Changes of Snow Cover, Temperature, and Radiative Heat Balance over the Northern Hemisphere

Pavel Ya Groisman National Climatic Data Center, Asheville, North Carolina

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Thomas R. Karl National Climatic Data Center, Asheville, North Carolina

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Richard W. Knight National Climatic Data Center, Asheville, North Carolina

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Georgiy L. Stenchikov Department of Meteorology, University of Maryland, College Park, Maryland

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Abstract

Contemporary large-scale changes in satellite-derived snow cover were examined over the Northern Hemisphere extratropical land (NEL) areas. These areas encompass 55% of the land in the Northern Hemisphere. Snow cover (S) transient regions, the “centers of action” relative to interannual variations of snow cover, were identified for the years 1972–1992. During these years a global retreat in snow cover extent (SE) occurred in the second half of the hydrologic year (April–September). Mean annual SE has decreased by 10% (2.3 × 106 km2). Negative trends account for one-third to one-half of the interannual continental variance of SE.

The historical influence of S on the planetary albedo and outgoing longwave radiation (OLR) is investigated. The mean annual response of the S feedback on the radiative balance (RB) is negative and suggests a large-scale heat redistribution. During autumn and early winter (up to January), however, the feedback of S on the planetary RB may he positive. Only by February does the cooling effect of S (due to albedo increase) dominate the planetary warming due to reduced OLR over the S. Despite a wintertime maximum in SF, the feedback in spring has the greatest magnitude.

The global retreat of spring SE should lead to a positive feedback on temperature. Based on observed records of S, changes in RB are calculated that parallel an observed increase of spring temperature during the past 20 years. The results provide a partial explanation of the significant increase in spring surface air temperature observed over the land areas of the Northern Hemisphere during the past century.

The mean SE in years with an El Niño and La Niña were also evaluated. El Niño events are generally accompanied by increased SE over the NEL during the first half of the hydrological year. In the second half of the hydrologic year (spring and summer), the El Niño events are accompanied by a global retreat of SE.

Abstract

Contemporary large-scale changes in satellite-derived snow cover were examined over the Northern Hemisphere extratropical land (NEL) areas. These areas encompass 55% of the land in the Northern Hemisphere. Snow cover (S) transient regions, the “centers of action” relative to interannual variations of snow cover, were identified for the years 1972–1992. During these years a global retreat in snow cover extent (SE) occurred in the second half of the hydrologic year (April–September). Mean annual SE has decreased by 10% (2.3 × 106 km2). Negative trends account for one-third to one-half of the interannual continental variance of SE.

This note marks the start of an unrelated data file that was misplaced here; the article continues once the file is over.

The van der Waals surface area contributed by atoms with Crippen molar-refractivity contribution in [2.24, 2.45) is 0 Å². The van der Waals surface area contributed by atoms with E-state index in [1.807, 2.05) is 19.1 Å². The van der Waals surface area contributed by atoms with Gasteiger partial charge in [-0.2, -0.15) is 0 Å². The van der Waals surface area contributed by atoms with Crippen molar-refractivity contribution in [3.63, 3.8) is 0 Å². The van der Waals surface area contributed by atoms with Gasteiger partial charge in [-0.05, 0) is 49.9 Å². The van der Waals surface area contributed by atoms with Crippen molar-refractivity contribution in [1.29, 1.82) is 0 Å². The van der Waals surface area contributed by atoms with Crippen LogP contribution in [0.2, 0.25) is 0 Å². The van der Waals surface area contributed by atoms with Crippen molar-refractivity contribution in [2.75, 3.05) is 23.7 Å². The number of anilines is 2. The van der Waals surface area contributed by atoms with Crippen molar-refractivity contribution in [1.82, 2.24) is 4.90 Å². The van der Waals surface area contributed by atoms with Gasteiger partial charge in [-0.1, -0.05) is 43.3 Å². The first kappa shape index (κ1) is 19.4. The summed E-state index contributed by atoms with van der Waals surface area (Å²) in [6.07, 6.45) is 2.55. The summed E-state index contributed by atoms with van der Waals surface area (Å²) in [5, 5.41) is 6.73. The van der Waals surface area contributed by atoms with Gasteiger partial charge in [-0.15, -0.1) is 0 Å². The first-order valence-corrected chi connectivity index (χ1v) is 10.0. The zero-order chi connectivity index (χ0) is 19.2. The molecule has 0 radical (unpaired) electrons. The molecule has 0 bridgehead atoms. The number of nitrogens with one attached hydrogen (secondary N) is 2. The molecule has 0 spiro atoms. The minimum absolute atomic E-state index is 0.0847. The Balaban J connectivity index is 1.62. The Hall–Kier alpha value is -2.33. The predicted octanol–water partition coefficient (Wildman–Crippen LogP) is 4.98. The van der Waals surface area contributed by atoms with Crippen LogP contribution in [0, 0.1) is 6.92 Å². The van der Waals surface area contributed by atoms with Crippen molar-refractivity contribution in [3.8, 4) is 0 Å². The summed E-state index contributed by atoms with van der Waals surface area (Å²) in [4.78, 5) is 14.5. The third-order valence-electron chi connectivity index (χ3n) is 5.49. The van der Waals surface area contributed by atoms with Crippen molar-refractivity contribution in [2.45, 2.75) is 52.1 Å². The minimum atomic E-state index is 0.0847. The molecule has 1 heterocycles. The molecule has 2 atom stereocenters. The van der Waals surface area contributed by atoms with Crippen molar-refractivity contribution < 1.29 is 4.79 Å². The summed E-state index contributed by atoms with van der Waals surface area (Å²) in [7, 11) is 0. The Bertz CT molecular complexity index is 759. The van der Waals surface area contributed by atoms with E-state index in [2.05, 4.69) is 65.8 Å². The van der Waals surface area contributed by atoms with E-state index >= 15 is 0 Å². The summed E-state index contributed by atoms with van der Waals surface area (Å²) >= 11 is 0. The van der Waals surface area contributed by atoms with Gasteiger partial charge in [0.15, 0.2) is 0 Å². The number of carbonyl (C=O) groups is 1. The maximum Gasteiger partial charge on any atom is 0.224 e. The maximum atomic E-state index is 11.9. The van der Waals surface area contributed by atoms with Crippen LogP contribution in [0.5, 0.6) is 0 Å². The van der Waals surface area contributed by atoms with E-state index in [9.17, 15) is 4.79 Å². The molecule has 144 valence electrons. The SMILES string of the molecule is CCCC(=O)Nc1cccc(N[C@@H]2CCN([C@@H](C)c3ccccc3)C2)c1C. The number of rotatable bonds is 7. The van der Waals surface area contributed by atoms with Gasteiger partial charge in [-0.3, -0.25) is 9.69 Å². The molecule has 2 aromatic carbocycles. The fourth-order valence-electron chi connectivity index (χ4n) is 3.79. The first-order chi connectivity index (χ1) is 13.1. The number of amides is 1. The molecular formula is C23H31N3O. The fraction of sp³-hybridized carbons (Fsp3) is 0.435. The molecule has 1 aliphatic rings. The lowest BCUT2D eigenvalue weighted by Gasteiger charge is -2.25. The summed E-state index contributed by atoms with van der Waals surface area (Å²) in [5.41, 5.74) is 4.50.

The historical influence of S on the planetary albedo and outgoing longwave radiation (OLR) is investigated. The mean annual response of the S feedback on the radiative balance (RB) is negative and suggests a large-scale heat redistribution. During autumn and early winter (up to January), however, the feedback of S on the planetary RB may he positive. Only by February does the cooling effect of S (due to albedo increase) dominate the planetary warming due to reduced OLR over the S. Despite a wintertime maximum in SF, the feedback in spring has the greatest magnitude.

The global retreat of spring SE should lead to a positive feedback on temperature. Based on observed records of S, changes in RB are calculated that parallel an observed increase of spring temperature during the past 20 years. The results provide a partial explanation of the significant increase in spring surface air temperature observed over the land areas of the Northern Hemisphere during the past century.

The mean SE in years with an El Niño and La Niña were also evaluated. El Niño events are generally accompanied by increased SE over the NEL during the first half of the hydrological year. In the second half of the hydrologic year (spring and summer), the El Niño events are accompanied by a global retreat of SE.

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